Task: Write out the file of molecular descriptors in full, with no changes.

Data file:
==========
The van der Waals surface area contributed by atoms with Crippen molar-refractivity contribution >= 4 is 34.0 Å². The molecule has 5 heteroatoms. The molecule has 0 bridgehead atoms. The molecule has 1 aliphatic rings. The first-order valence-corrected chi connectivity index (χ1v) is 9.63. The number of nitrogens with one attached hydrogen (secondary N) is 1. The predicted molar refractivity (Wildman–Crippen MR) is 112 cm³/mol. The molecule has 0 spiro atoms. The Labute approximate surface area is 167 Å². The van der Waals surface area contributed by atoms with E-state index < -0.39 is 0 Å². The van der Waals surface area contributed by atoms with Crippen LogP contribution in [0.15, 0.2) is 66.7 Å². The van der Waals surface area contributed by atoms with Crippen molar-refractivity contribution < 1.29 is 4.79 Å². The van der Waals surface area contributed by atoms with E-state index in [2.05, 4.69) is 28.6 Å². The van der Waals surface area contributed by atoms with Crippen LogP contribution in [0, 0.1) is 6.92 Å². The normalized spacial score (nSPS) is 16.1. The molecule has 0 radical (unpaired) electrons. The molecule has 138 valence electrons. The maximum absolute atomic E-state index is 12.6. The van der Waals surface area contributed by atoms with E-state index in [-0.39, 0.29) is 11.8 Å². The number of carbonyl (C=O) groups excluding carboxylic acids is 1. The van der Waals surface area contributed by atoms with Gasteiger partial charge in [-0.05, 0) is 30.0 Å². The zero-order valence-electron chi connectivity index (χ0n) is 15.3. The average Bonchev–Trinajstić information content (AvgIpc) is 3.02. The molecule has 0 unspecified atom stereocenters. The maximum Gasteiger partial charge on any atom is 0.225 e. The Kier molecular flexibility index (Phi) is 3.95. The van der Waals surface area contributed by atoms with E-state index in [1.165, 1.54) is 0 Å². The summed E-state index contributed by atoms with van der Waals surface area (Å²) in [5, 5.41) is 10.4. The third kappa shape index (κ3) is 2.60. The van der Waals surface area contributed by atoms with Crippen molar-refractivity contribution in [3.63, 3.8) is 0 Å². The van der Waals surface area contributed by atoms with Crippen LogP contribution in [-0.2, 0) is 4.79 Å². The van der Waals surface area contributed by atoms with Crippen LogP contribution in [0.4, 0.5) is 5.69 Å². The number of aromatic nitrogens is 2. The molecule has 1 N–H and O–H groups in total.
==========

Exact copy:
The van der Waals surface area contributed by atoms with Crippen molar-refractivity contribution >= 4 is 34.0 Å². The molecule has 5 heteroatoms. The molecule has 0 bridgehead atoms. The molecule has 1 aliphatic rings. The first-order valence-corrected chi connectivity index (χ1v) is 9.63. The number of nitrogens with one attached hydrogen (secondary N) is 1. The predicted molar refractivity (Wildman–Crippen MR) is 112 cm³/mol. The molecule has 0 spiro atoms. The Labute approximate surface area is 167 Å². The van der Waals surface area contributed by atoms with E-state index < -0.39 is 0 Å². The van der Waals surface area contributed by atoms with Crippen LogP contribution in [0.15, 0.2) is 66.7 Å². The van der Waals surface area contributed by atoms with Crippen molar-refractivity contribution < 1.29 is 4.79 Å². The van der Waals surface area contributed by atoms with E-state index in [2.05, 4.69) is 28.6 Å². The van der Waals surface area contributed by atoms with Crippen LogP contribution in [0, 0.1) is 6.92 Å². The normalized spacial score (nSPS) is 16.1. The molecule has 0 radical (unpaired) electrons. The molecule has 138 valence electrons. The maximum absolute atomic E-state index is 12.6. The van der Waals surface area contributed by atoms with E-state index in [-0.39, 0.29) is 11.8 Å². The number of carbonyl (C=O) groups excluding carboxylic acids is 1. The van der Waals surface area contributed by atoms with Gasteiger partial charge in [-0.05, 0) is 30.0 Å². The zero-order valence-electron chi connectivity index (χ0n) is 15.3. The average Bonchev–Trinajstić information content (AvgIpc) is 3.02. The molecule has 0 unspecified atom stereocenters. The maximum Gasteiger partial charge on any atom is 0.225 e. The Kier molecular flexibility index (Phi) is 3.95. The van der Waals surface area contributed by atoms with E-state index in [1.165, 1.54) is 0 Å². The summed E-state index contributed by atoms with van der Waals surface area (Å²) in [5, 5.41) is 10.4. The third kappa shape index (κ3) is 2.60. The van der Waals surface area contributed by atoms with Crippen molar-refractivity contribution in [3.63, 3.8) is 0 Å². The van der Waals surface area contributed by atoms with Crippen LogP contribution in [-0.2, 0) is 4.79 Å². The van der Waals surface area contributed by atoms with Crippen LogP contribution in [0.4, 0.5) is 5.69 Å². The number of aromatic nitrogens is 2. The molecule has 1 N–H and O–H groups in total.